In 2009, Jesus came to Larry Klayman while he was driving down Ventura Boulevard.
Klayman had found himself in a really low place: His client had just lost a sexual harassment case, which he blames on a judge he says had a grudge against him. Days before, he survived what he describes as a near-fatal car crash.
As he drove through Los Angeles, he was talking to himself, saying: “Larry, you’re a revolutionary. Jesus was a revolutionary. Jesus told the high priests to go eff themselves, and then he told the Romans to go eff themselves.”
Suddenly, Klayman says, he felt a tremendous feeling of positivity and warmth. He recognized the feeling — Jesus had come to him in a Catholic church years before and encouraged him to become a Christian.
This time, there was a different message.
“Larry, you’re working for me now,” Klayman says he was told in 2009. “You’re not like me, obviously. And you will pay the price — but I’m there with you.”
The story is a Klayman special — no hedging and plenty of righteousness.
For years, the conservative lawyer has taken on long-shot cases predicated on obscure legal theories. With the exception of a since-vacated 2013 decision involving the National Security Agency’s (NSA) collection of metadata, he’s lost more than he’s won. But his dogged championing of combustible conservative issues — and his tireless pursuit of the Clintons — has made him a bullhorn in Washington.
His critics see him as a racist, a frivolous litigator and a conspiracy theorist. Klayman sees himself as a modern-day John Adams in a fight for justice.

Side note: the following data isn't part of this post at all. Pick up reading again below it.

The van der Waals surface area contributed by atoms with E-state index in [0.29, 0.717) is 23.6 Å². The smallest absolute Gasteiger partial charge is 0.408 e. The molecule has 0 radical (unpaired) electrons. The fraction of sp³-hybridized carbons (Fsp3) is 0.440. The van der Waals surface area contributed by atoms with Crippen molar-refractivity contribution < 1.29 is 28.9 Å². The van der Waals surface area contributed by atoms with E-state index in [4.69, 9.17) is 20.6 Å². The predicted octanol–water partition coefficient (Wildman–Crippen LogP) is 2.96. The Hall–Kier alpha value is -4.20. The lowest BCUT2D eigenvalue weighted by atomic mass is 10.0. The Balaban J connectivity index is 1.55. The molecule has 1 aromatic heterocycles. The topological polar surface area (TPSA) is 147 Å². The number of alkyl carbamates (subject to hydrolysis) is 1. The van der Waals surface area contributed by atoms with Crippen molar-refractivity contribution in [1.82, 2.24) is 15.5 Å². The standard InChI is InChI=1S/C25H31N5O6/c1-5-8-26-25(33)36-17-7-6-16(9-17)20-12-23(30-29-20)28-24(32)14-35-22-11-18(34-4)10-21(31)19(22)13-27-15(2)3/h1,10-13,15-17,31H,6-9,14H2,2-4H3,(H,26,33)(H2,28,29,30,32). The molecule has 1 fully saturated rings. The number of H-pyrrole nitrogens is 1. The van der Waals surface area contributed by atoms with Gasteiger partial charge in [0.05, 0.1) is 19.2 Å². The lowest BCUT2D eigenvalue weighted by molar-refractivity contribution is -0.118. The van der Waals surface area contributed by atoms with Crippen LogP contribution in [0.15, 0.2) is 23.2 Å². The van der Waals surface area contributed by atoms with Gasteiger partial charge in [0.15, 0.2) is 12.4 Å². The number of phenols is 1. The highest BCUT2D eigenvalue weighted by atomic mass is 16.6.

“I’ve intended to be the people’s Justice Department. I’m not going to sit here and pound my chest and say I’m the greatest thing that’s ever lived. But I will stick my neck out for what I believe in,” he said.
And he’s not going away.
Klayman’s mark on D.C. dates back to the Bill ClintonWilliam (Bill) Jefferson ClintonBudget impasses mark a critical turning point in Biden's presidency Five takeaways from Arizona's audit results Virginia governor's race enters new phase as early voting begins MORE administration, when he founded the conservative watchdog group Judicial Watch. He left the organization under acrimonious terms in the early aughts, but the group’s methodology — harnessing the power of Freedom of Information Act requests — is credited with creating a new form of weaponized information inside the Beltway that persists today.
A 2000 episode of “The West Wing” caricatured Klayman as “Larry Claypool,” a partisan litigator who ran an organization called “Freedom Watch” that stalked the president’s every move. Klayman cheerfully adopted the name for his current organization, formed after leaving Judicial Watch.
In a slate of pro-bono cases across the country, which include a wrongful death suit against Hillary ClintonHillary Diane Rodham ClintonDemocrats worry negative images are defining White House Heller won't say if Biden won election Whitmer trailing GOP challenger by 6 points in Michigan governor race: poll MORE over the 2012 Benghazi terror attacks and a failed attempt to represent Nevada rancher Cliven Bundy, Klayman continues his fight, though he recognizes that some causes have a better chance of success than others.
But he bristles at the notion that any of them are frivolous.
“I’m testing the limits of the law. Win or lose, I want to make a point,” he said. “You gather information along the way — even if you don’t like the result, you get discovery.”
When Clinton appeared on track to become the first woman elected president, Klayman was prepared to ramp up the attack-dog role he has embodied since her husband’s tenure.
But with the victory of President Trump — who Klayman has said could prove “greater than Reagan” — the lawyer, who comes across as soft-spoken in person, has pushed a pair of task forces aimed at policing the media and the judicial branch.
The so-called Leftist Media Strike Force targets the “evil forces of the leftist media,” vowing to “use whatever legal means exist to eradicate their sleaze.”